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Rabbit Hole, at the Biltmore Theatre

Going to the theatre fairly often eventually teaches you to infer, inter alia, from the folding of a small child's clothes when there are no children in the cast that the character folding the clothes is experiencing a terrible grief. And so it turns out in Rabbit Hole, David Lindsay-Abaire's new play at the Manhattran Theatre Club. This is a third of the playwright's works that I have seen at MTC, each one in a larger theatre. There was the nightmarish farce (or perhaps it was a farcical nightmare), Fuddy Meers, at Stage II, the bad-surburb bleakness of Kimberley Akimbo at Stage I, and now, at the Biltmore, Mr Lindsay-Abaire's best work to date. Unlike the other two, it is completely naturalistic.

When I was in school, there were comedies and there were tragedies. There were funny plays and sad plays. Now, as if the "richest man in Vienna" were running things, plays handle very sad material with a lot of laughter. Think, for example, of Reckless, at MTC a little over a year ago. It begins with a wife's being rushed out of the house by her repentant husband so that she won't be home when the hit man arrives. He hired the hitman, and now it's too late to cancel. The whole scene was played an at antic speed that drew helpless laughter.

The humor in Rabbit Hole is strictly verbal, but its purpose is the same: laughing softens up the audience, makes it glad to be there. This makes the hard work much easier for everybody. Who wants to sit through a play about grieving parents? Who wants to read The Year of Magical Thinking? The success of works that make you laugh so you won't mind crying is probably a telling timestamp of our moment in history. The curious thing is that, while I remember laughing heartily, I don't remember what was so funny. It certainly wasn't the situations.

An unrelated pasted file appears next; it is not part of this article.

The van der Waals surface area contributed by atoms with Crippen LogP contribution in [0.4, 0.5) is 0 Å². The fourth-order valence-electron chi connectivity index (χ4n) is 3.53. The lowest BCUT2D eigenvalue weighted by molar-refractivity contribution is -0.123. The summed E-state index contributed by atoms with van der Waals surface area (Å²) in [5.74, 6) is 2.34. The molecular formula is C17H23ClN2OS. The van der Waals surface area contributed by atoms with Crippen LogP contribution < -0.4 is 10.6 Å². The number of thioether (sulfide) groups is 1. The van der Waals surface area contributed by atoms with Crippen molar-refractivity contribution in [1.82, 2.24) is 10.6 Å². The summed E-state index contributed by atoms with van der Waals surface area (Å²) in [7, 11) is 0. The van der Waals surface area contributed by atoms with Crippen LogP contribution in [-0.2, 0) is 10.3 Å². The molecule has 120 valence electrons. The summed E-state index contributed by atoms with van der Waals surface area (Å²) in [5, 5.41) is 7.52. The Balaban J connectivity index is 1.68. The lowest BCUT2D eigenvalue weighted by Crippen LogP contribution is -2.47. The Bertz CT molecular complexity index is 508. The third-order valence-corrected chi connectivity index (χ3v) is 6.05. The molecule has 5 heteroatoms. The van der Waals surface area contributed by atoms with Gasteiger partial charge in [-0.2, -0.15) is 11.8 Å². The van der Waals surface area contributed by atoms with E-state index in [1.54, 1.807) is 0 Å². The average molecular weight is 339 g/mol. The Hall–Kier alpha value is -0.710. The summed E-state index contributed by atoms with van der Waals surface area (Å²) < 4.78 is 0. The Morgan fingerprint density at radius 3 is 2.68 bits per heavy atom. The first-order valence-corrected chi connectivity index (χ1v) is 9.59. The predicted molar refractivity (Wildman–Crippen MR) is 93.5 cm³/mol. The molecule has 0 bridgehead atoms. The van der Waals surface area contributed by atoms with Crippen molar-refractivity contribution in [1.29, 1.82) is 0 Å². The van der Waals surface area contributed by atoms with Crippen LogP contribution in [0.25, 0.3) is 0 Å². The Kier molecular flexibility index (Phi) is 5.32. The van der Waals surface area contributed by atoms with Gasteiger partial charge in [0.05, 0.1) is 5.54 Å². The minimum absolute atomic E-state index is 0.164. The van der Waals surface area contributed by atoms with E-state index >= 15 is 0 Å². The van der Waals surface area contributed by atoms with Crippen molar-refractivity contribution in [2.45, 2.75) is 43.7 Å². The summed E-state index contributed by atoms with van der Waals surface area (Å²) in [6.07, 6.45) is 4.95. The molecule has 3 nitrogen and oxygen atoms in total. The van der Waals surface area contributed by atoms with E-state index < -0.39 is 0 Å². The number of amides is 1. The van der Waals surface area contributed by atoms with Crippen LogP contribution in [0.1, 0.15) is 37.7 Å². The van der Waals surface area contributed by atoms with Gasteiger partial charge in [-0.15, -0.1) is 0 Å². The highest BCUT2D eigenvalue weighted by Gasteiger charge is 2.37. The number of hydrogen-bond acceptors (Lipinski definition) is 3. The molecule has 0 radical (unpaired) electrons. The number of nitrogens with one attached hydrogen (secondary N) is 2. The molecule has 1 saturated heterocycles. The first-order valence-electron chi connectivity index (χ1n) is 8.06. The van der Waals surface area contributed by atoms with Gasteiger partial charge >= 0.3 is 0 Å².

It's often said that the loss of an only child will drive a couple apart, and, in Rabbit Hole, Mr Lindsay-Abaire dramatizes one explanation of the phenomenon. The play begins several months after four year-old Danny, momentarily unguarded, ran out into the street after his dog and was killed by a car driven by a high school student. It takes a while for us to learn all of this, because our attention is directed to the differences between Becca Cynthia Nixon) and Izzy (Mary Catherine Garrison), Danny's mother and aunt respectively. There is nothing avuncular about Izzy; she's a pretty girl who has usually taken the path of most fun and least resistance - and now she's pregnant. Izzy is used to unfavorable comparisons with her older sister, but she doesn't like them, especially when they're implied by Becca herself. And Becca, folding the clothes, a curious but sensible and all-too responsible woman, can't help implying them. As clear as the dynamic between the sisters is the fact that they're stuck in it; they will always annoy each other. Then, because they're sisters perhaps, they will kiss and make up. The scene is a masterly exposition of the involuntary tics that doom some relationships to perpetual awkwardness.

If the opening scene presents Becca as a level-headed woman, the play quickly but subtly tends in the opposite direction, and we see that Becca has only just begun to grieve. Up to now, she has made the best of things, but she can't keep that up anymore. News of Izzy's pregnancy is certainly an irritant, but so are the ubiquitous reminders of Danny, which Becca has only just begun to process. What the ensuing scene with her husband, Howie (John Slattery), shows is that two people can have very different ideas about how to treat the relics of a lost child, about how and when to mourn.

Howie goes to a support group for grieving parents, but Becca finds the meetings odiously religious. This detail telegraphs a sense that Howie is much more comfortable in the marriage than Becca is. Howie finds, to his chagrin, that Becca is nowhere near ready to welcome his attempt to seduce her. And his attempt, in turn, telegraphs a sense that Howie's mourning is complete. He is ready to move on, which, for him, means returning to the life that he had with Becca before they became parents. Becca, in contrast, is tired of seeing Danny's toys around the house. In fact, she wants to sell the house.